• UnderDog68UnderDog68 Posts: 1,000 ✭✭✭✭ Senior

    One of the greatest wins in school history was the win over Carson Newman in 2015. Incredible comeback. Good football being played by a great DII program in Deep South Georgia.

    I was at that game. Carson-Newman was running that split-back veer, and as soon as they had built the lead pretty well, I thought it was over, because they went into clock-burn mode. Usually works with the veer or the other triple option offenses, but VSU never gave up and pulled it out.

  • donmdonm Posts: 3,136 ✭✭✭✭✭ Graduate

    Carson-Newman was later dinged for “irregularities” in the # of scholarships they gave out. Tsk. Tsk.

  • AirForceDawgAirForceDawg Posts: 122 ✭✭✭ Junior

    I moved to Valdosta in 1978 just in time for junior high school and it didn't take long for me to catch the lifelong football fever that was endemic throughout the community.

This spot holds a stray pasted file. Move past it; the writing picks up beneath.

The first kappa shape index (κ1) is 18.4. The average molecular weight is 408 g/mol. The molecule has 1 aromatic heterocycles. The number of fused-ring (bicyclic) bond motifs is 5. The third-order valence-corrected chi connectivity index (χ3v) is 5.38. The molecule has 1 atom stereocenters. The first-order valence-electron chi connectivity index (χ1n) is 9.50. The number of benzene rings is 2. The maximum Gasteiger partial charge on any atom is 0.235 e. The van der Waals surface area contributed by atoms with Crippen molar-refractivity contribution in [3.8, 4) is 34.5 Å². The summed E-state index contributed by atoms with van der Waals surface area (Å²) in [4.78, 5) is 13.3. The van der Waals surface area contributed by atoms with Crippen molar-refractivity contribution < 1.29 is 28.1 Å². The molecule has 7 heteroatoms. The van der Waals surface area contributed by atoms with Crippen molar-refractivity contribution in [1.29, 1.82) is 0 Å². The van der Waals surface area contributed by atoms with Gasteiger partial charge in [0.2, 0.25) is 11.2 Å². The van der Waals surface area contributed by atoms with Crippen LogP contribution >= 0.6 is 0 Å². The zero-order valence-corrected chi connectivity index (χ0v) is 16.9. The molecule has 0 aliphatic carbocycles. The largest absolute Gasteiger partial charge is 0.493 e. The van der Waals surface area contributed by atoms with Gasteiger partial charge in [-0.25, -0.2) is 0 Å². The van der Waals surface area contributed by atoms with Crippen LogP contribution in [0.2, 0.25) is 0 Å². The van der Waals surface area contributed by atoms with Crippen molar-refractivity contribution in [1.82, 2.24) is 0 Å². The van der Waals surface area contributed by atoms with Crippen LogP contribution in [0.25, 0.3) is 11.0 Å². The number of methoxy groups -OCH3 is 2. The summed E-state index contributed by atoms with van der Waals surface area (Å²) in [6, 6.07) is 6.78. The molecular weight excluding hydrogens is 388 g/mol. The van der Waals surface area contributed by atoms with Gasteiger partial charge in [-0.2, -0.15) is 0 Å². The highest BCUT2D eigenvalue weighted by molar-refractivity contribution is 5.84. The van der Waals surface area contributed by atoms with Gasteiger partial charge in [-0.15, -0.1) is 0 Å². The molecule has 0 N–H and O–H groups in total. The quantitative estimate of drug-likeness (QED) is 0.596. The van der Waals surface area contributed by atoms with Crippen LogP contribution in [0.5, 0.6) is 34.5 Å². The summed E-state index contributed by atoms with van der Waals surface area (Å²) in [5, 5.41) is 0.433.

Even though I ended up going to Lowndes County High School (won 4A state championships in football/baseball my freshman year over Griffin High School), I had great respect for Valdosta High School's Head Football Coach Nick Hyder, Defensive Coordinator Jack Rudolph, et al.

    • Hyder: "Men, Kissin' is a contact sport, football is a game of collisions!"

    Although H.G. Bissinger's novel 'Friday Night Lights' captures the magic of high school football in the relatively small towns of Odessa and Midland, Texas, it reminded me of high school football in Valdosta: